As with any movement, there are multiple reasons for the Taliban’s success, including the failure of the government in Kabul — a cesspit of corruption — to deliver anything like rural prosperity, the country’s martial tradition of fighting foreign occupiers, and Pakistan’s sub-rosa support, as well as the wide-open sanctuaries in its tribal backlands along the Afghan border.
But there is one other factor, more fundamental than all the rest: the opium poppy.
The Taliban guerrillas are, like many insurgent armies, largely made up of teenagers who fight, at least in part, for cash to feed their families. Every spring for the past 15 years, as snow melts from mountain slopes across that country, new crops of such teenage recruits emerge from impoverished villages ready to take up arms for the rebel cause.
Each of them reportedly makes at least $300 a month, far more than they could possibly hope to earn from the usual agricultural wages. In other words, it takes an estimated $90 million in salaries alone for the Taliban to field its 25,000 strong guerrilla army for a single fighting season. With an overall budget approaching a billion dollars annually, the cost of the insurgency’s 15-year war rings in at something close to $15 billion.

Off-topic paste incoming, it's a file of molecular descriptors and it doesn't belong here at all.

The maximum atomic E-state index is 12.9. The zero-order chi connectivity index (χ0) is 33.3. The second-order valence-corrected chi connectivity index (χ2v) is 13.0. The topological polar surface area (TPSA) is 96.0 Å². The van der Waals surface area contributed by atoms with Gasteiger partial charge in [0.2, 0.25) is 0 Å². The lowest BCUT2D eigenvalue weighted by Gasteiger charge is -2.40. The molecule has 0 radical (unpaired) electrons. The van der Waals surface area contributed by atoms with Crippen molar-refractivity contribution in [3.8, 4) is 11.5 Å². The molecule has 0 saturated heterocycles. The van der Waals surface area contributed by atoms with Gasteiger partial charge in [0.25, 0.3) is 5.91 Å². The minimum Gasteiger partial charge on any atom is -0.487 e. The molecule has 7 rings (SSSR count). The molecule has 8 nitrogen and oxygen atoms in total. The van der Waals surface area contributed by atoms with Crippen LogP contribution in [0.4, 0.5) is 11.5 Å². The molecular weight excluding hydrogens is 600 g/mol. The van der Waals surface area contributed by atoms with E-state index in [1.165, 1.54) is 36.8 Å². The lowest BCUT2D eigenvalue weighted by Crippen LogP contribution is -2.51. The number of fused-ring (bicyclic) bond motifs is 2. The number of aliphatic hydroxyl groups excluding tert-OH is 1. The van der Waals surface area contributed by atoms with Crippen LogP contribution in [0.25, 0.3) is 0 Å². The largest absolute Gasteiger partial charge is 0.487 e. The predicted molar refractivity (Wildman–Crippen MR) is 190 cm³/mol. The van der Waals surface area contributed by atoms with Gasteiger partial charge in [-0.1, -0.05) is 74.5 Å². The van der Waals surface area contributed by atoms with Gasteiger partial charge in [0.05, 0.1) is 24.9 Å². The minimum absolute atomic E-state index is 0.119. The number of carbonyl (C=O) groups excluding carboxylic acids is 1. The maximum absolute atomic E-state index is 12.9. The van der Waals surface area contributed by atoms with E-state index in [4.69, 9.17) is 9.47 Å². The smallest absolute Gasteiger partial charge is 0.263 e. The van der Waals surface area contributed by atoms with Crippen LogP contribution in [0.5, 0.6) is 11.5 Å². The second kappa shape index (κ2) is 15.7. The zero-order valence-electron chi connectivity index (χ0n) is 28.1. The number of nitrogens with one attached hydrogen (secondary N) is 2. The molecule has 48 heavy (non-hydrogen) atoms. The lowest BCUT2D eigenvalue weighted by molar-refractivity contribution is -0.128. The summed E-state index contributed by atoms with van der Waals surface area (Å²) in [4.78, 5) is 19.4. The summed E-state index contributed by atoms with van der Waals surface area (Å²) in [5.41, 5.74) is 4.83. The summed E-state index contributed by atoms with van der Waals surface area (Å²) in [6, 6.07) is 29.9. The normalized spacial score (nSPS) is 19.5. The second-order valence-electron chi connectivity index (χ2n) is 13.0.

So where, in that impoverished, arid land, has the Taliban been getting nearly a billion dollars a year? According to the U.S. commander in Afghanistan, Gen. John Nicholson, a single Afghan province, Helmand, “produces a significant amount of the opium globally that turns into heroin and … provides about 60 percent of the Taliban funding.”
The country’s president, Ashraf Ghani, a former World Bank official, agrees. “Without drugs,” he’s said, “this war would have been long over. The heroin is a very important driver of this war.”
The Taliban’s rise has paralleled the relentless growth of Afghanistan’s opium production from a mere 185 tons when the United States invaded in October 2001 to a still-unequalled yield of 8,200 tons in 2008, a harvest that provided an unprecedented 53% of the country’s gross domestic product and 93 percent of the world’s illicit heroin supply.
That same year, the United Nations stated that Taliban guerrillas were extracting “from the drug economy resources for arms, logistics, and militia pay.” A study for the U.S. Institute of Peace also found that, in 2009, the Taliban already had 50 heroin labs in its territory and controlled 98 percent of the country’s poppy fields, collecting $425 million in “taxes” levied on the opium traffic.
By the time Obama’s 2010 surge segued into an exit strategy four years later, observers were unanimous in their assessment that opium had become central to the Taliban’s survival. Despite a succession of “drug eradication” programs sponsored and funded by Washington, the Pentagon’s Special Inspector for Afghanistan Reconstruction, John Sopko,concluded in 2014 that, “by every conceivable metric, we’ve failed.